How much time do you spend in your living room, and how do you spend that time? For some people, the living room is where they have meals, read, or entertain, while others mainly use it for TV and video games. The amount of traffic and activity in this area plays a big role in how you design and furnish it, so get a clear idea on exactly what fireplace you intend.
- Draw a sketch to scale
Laying out your living room has different levels. You might be redecorating because your style has gotten stale, making space for newly inherited furniture, or buying a new set of household items. The circumstances surrounding your re-design will affect your decisions and flexibility. Start with a scale drawing of the room, noting the shape and dimensions. Insert scale cut-outs of all furnishings and electronics so that you can move them around and see how they fit best. If you’re getting any new pieces, add them to the sketch as well.
- Make it easy to get in and out
Ease of movement makes your living room seem more comfortable and spacious. There should be a clear, unobstructed pathway to the door. It should be two to four feet wide. ‘Roads’ leading from the living room to other areas of the house don’t need to be as wide, but they do need to be unhindered. This reduces the chances of stubbing toes on furniture or falling over in the dark. It also improves ventilation, heating, and general circulation. Avoid placing sofas over walkways, since you’d have squeeze around them.
- Help your guests get comfortable
In terms of seating, you have lots of options, depending on how many people use your living room. If you have a large family or if you entertain regularly, you need more seats. This doesn’t necessarily mean you need more chairs. You can get ottomans with padded stools, foldable canvas seats, or comfy cushioned benches that can be tucked in and out of sight. You can even get floor cushions and bean bags. They can tastefully accent your colour scheme and can be stacked in a store when not in use. Make sure they have removable covers that can withstand frequent laundering since they’re likely to accumulate a lot of dirt.
- Angles use space
Arranging furniture at an angle is tasteful and attractive. It gives dimension and character to your living room. However, angular positioning uses up more space. So while it works well in a large living room, it can overcrowd a small one. Start with a regular symmetrical pattern before you try angles. You should also consider ease of conversation. You don’t want to drag heavy furniture every time your guests need a cosy chat. Arrange your seats close enough to let the stories flow freely. Try to have 15 to 18 inches between your seats and your coffee table. If you’ll be serving snacks and refreshments, use stools rather than moving the table.
- Pick your centrepiece
Decide on the focal point of your room. Is it the TV or the fireplace? Fireplaces make a good centrepiece, especially if you have a separate TV room. Curl your seating around the fireplace to create a cosy conversational atmosphere. If your wood fireplace is large, your coffee table should be smaller to avoid drawing the eye away from the main focus. If you have both a TV and a fireplace, you could place the TV over the fireplace, but this only works if it’s a flat screen. Ideally, the TV should be 6 to 10 feet away from your sofa or TV-chair. Consider the height of the fireplace too, since putting the TV too high will strain everyone’s neck.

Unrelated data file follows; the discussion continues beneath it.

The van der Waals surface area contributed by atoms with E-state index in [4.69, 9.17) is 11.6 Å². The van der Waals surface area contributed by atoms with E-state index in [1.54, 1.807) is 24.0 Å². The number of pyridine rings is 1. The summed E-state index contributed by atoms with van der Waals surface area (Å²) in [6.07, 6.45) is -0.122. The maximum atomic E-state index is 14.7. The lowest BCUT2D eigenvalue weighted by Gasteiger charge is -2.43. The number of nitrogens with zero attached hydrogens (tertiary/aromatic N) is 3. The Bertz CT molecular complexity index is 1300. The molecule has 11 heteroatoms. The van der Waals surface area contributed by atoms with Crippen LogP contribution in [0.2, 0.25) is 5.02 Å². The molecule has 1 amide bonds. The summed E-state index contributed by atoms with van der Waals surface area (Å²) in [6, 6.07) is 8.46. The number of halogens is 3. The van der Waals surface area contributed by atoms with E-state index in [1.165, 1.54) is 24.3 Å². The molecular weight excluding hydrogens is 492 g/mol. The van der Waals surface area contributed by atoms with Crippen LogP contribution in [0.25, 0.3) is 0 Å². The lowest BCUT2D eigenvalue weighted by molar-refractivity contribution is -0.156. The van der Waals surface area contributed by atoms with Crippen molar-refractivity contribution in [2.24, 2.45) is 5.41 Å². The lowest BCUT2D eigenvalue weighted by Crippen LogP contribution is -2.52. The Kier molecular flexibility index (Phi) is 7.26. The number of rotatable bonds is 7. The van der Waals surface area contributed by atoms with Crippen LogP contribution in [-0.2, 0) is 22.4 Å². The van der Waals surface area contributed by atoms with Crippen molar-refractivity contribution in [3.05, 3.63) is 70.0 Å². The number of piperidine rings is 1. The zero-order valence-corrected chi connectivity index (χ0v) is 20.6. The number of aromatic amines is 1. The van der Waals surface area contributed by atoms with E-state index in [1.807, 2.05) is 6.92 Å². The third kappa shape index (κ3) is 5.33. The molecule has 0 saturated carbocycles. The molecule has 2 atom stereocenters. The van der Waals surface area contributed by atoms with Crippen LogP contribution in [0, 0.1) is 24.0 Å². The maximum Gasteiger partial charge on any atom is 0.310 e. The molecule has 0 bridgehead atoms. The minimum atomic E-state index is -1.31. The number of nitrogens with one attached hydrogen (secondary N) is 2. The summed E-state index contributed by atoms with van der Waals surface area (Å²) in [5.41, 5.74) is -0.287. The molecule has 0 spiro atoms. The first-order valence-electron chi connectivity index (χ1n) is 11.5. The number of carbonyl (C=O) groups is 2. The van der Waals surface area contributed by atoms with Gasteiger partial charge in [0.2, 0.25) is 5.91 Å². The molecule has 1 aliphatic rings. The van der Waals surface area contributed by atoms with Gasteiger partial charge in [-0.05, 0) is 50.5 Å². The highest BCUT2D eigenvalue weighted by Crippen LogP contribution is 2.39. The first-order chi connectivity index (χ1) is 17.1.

- Colours of the flame
Modern furnaces come with various finishes and colour options, so you should take full advantage of this. Consider the material used in your fireplace and reflect it with accents around the room. A gas heater with a steel finish can be complimented with metallic lamp shades and chrome vases, or with modern abstracts painted using metallic hues. Traditional brick fireplaces could be matched with sunset tones in your rugs and throw pillows. If your furnace is coated with tile, you could lay some new floor tiling to match, or maybe get a vinyl floor mat in the right pattern to complement it.
- Size does matter
If your furnishing allows scope for new furniture, be sure to buy suitable sizes. Small rooms need small furniture to avoid overcrowding, while large rooms should have large statement pieces that won’t get dwarfed. Your taste matters as well. If you like your furnishings petite, you can still fill out a large room by placing multiple pieces at interesting angles. If you prefer to sink into an oversized couch, use a single large piece in your tiny living room, and accompany it with cushions and retractable seats that you can stack in other rooms until they’re needed.
- Think about your fuel
If your furnace runs on gas or electricity, you don’t need to worry, since it passes through cables and gas conduits. But if your fireplace uses logs or wood pellets, you need an easy refuelling trail. The path from your furnace to your wood store should ideally be uncarpeted, because it will wear down, and if the furnace has an open flame, sparks could burn the carpet. Ash and soot from the fireplace can soil the carpet as well. The floor around the fireplace often has the same detailing as the fireplace, so it’s probably attractive enough not to need carpeting. Plus, portable furnaces stand on glass bases, so no rugs needed.